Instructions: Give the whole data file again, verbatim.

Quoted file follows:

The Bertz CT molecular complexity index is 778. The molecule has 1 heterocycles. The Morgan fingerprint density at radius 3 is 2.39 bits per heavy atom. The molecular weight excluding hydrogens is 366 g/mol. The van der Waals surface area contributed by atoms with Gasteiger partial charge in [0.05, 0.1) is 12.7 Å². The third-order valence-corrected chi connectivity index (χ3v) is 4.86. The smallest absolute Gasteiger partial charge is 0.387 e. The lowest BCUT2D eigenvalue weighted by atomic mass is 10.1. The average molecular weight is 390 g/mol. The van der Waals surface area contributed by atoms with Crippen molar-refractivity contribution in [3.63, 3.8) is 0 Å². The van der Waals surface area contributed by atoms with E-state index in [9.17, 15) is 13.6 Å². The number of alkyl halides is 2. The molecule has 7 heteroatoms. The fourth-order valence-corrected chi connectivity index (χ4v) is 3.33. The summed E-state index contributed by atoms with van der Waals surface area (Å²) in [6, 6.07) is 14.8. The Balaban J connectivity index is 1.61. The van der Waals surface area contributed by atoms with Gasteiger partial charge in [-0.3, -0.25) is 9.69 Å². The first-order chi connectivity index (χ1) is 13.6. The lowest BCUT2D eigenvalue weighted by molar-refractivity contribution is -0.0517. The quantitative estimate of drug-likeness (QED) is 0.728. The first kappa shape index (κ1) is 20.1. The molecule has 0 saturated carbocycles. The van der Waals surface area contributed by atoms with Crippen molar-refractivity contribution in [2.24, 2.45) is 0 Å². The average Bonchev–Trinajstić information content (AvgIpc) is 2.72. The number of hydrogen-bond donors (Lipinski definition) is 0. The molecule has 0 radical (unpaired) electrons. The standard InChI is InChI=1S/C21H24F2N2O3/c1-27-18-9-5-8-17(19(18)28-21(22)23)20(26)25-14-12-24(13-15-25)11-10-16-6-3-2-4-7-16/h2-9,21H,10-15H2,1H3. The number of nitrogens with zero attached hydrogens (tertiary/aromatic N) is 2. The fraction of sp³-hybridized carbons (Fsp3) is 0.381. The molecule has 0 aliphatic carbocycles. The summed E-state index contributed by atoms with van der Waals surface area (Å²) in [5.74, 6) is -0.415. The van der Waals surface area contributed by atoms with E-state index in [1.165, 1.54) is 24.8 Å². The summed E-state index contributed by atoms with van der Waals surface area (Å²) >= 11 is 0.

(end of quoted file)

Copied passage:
The Bertz CT molecular complexity index is 778. The molecule has 1 heterocycles. The Morgan fingerprint density at radius 3 is 2.39 bits per heavy atom. The molecular weight excluding hydrogens is 366 g/mol. The van der Waals surface area contributed by atoms with Gasteiger partial charge in [0.05, 0.1) is 12.7 Å². The third-order valence-corrected chi connectivity index (χ3v) is 4.86. The smallest absolute Gasteiger partial charge is 0.387 e. The lowest BCUT2D eigenvalue weighted by atomic mass is 10.1. The average molecular weight is 390 g/mol. The van der Waals surface area contributed by atoms with Crippen molar-refractivity contribution in [3.63, 3.8) is 0 Å². The van der Waals surface area contributed by atoms with E-state index in [9.17, 15) is 13.6 Å². The number of alkyl halides is 2. The molecule has 7 heteroatoms. The fourth-order valence-corrected chi connectivity index (χ4v) is 3.33. The summed E-state index contributed by atoms with van der Waals surface area (Å²) in [6, 6.07) is 14.8. The Balaban J connectivity index is 1.61. The van der Waals surface area contributed by atoms with Gasteiger partial charge in [-0.3, -0.25) is 9.69 Å². The first-order chi connectivity index (χ1) is 13.6. The lowest BCUT2D eigenvalue weighted by molar-refractivity contribution is -0.0517. The quantitative estimate of drug-likeness (QED) is 0.728. The first kappa shape index (κ1) is 20.1. The molecule has 0 saturated carbocycles. The van der Waals surface area contributed by atoms with Crippen molar-refractivity contribution in [2.24, 2.45) is 0 Å². The average Bonchev–Trinajstić information content (AvgIpc) is 2.72. The number of hydrogen-bond donors (Lipinski definition) is 0. The molecule has 0 radical (unpaired) electrons. The standard InChI is InChI=1S/C21H24F2N2O3/c1-27-18-9-5-8-17(19(18)28-21(22)23)20(26)25-14-12-24(13-15-25)11-10-16-6-3-2-4-7-16/h2-9,21H,10-15H2,1H3. The number of nitrogens with zero attached hydrogens (tertiary/aromatic N) is 2. The fraction of sp³-hybridized carbons (Fsp3) is 0.381. The molecule has 0 aliphatic carbocycles. The summed E-state index contributed by atoms with van der Waals surface area (Å²) in [5.74, 6) is -0.415. The van der Waals surface area contributed by atoms with E-state index in [1.165, 1.54) is 24.8 Å². The summed E-state index contributed by atoms with van der Waals surface area (Å²) >= 11 is 0.